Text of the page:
The Race for Asian Hegemony

For one hundred years, in what became known as the Great Game, Britain and Russia competed for influence in Central Asia. Russia wanted new territories and markets with which to secure her great power status. Britain wanted to protect her most valuable colonial possession, India, against what she feared was a long-term Russian expropriation plan. The two empires sent spies into the vast square stretching from the Strait of Hormuz and the Caspian Sea in the west to Xinjiang and Tibet in the east to map invasion routes, procure allies among the warring local factions, and train proxies in the art of modern warfare. In Britain’s case, this led to two ill-fated invasions of Afghanistan, across whose Wakhan Corridor the two empires, originally separated by over a thousand miles, almost touched.

This epic struggle came to an end in 1907, as both parties recognized Germany to be the greater threat, but the definitive account is Peter Hopkirk’s The Great Game, published some eighty years later. It was the 1980s, the Soviets had occupied Afghanistan, the Americans (and others) were supplying the mujahideen, and the Great Game 2.0 seemed to have started in earnest. My mother, for one, felt as though she were stepping right into the pages of Kim, her favorite book as a young girl, when in 1988 she followed friendly mujahideen across the mountains above the Khyber Pass. It had been Kipling who first introduced her—a New Yorker with European parents—to Tibet, Nepal, and Afghanistan, and gave her the longing for adventure that ultimately led her to become a foreign correspondent. And now, for her first story on foreign soil, she was sneaking into Kabul, to spy on the Russians!

A similar sense of history doubling back on itself invests Sheila Miyoshi Jager’s The Other Great Game, published this year but obviously the fruit of at least a decade of research. Jager’s subject is Northeast Asia, from roughly 1860 to 1910, and in particular the competition among China, Russia, and Japan over the control of Korea, with Britain and America in supporting roles. It is a story very much the equal of Hopkirk’s in terms of suspense, high stakes, and sheer intrigue, and one that has as grave implications for the geopolitics of this decade as its namesake had for the geopolitics of the 1980s.

The signal events in the story deserve to be retold in brief.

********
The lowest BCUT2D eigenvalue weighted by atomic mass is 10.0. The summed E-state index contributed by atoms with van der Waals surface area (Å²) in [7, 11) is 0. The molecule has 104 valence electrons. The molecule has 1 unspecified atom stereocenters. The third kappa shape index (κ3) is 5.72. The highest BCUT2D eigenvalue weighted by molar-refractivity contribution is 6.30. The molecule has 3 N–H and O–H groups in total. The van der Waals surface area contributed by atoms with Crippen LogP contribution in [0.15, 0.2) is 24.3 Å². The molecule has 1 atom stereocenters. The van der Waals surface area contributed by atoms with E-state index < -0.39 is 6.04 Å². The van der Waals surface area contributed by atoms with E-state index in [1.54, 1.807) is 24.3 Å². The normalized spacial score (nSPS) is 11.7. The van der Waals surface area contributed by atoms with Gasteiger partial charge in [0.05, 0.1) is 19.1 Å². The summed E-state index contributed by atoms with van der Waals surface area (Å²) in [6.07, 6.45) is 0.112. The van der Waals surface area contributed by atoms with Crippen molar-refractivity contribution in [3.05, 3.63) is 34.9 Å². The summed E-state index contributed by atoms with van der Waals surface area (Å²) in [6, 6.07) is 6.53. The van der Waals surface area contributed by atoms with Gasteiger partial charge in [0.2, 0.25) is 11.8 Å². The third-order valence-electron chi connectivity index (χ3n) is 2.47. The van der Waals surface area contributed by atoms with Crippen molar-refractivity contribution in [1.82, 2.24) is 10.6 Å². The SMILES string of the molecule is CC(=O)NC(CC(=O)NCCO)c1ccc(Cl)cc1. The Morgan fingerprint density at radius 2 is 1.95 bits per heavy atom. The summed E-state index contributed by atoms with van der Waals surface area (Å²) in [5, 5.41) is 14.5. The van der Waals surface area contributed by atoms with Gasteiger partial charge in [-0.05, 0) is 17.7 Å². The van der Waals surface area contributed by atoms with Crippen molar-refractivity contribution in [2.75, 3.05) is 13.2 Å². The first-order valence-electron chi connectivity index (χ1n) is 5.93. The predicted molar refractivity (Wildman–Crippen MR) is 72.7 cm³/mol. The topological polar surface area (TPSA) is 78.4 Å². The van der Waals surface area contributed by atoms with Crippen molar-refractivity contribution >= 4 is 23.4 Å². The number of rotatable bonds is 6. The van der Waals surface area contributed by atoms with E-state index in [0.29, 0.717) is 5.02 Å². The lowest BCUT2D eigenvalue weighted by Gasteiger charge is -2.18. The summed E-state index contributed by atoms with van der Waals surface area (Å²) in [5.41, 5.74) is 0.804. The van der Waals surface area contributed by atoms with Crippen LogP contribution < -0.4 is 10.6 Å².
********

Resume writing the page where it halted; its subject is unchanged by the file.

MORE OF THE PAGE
In 1860, the Qing Empire handed the Russian Empire 350,000 square miles of territory, a deep water harbor in the Pacific Ocean, and a border with Korea.

Japan was first to take the alarm. Korea was a vassal of the Qing Empire, though one that had historically preserved maximum autonomy and isolation (outside of the payment of tribute). The Qing Empire was in no position to protect it from expanding Russia. Russian Korea could spell doom for Japan, squeezed between her and the other European Empires to the south and east. Japanese Korea could set the island nation on its path towards parity with the West, securing the mainland, augmenting the natural resources and labor at its disposal, and providing it with a stage upon which to prove the moral quality and administrative capacity of Japanese civilization.

The Qing Empire, for its part—at this point already the Sick Man of Asia—recognized the Russian threat, and its own inability to protect Korea singlehandedly. Thus it co-sponsored the opening of Korea to Japanese commercial and diplomatic ties. Japan would counterbalance Russia, or so the Qing thought. But the influence of these two outside powers on Korea soon led to internal strife. The traditional Qing and the modernizing Meiji had different visions of and interests in Korea; the Korean public was divided; civil war broke out, and quickly broadened into the Sino-Japanese War of 1894–95, which ended in victory for Japan.

Until this point, Russia and Britain had been mostly distracted by the original Great Game. Now they took sides in earnest. In the ”Triple Intervention,” Russia intervened to deprive Japan of the most valuable concession it had won in the war—the Liaodong Peninsula with its well-fortified Port Arthur. For this good service, the Qing Empire awarded her the right to build a branch of the trans-Siberian railroad through Manchuria. The need to protect this railroad during the Boxer Rebellion soon morphed into a de facto Russian annexation of the entire region, and Russian influence in the Korean court grew steadily, nursed by resentment of the Japanese. Meanwhile, Britain moved closer to Japan, promising that if she were to go to war with Russia and win, Britain would prevent another ”Triple Intervention.”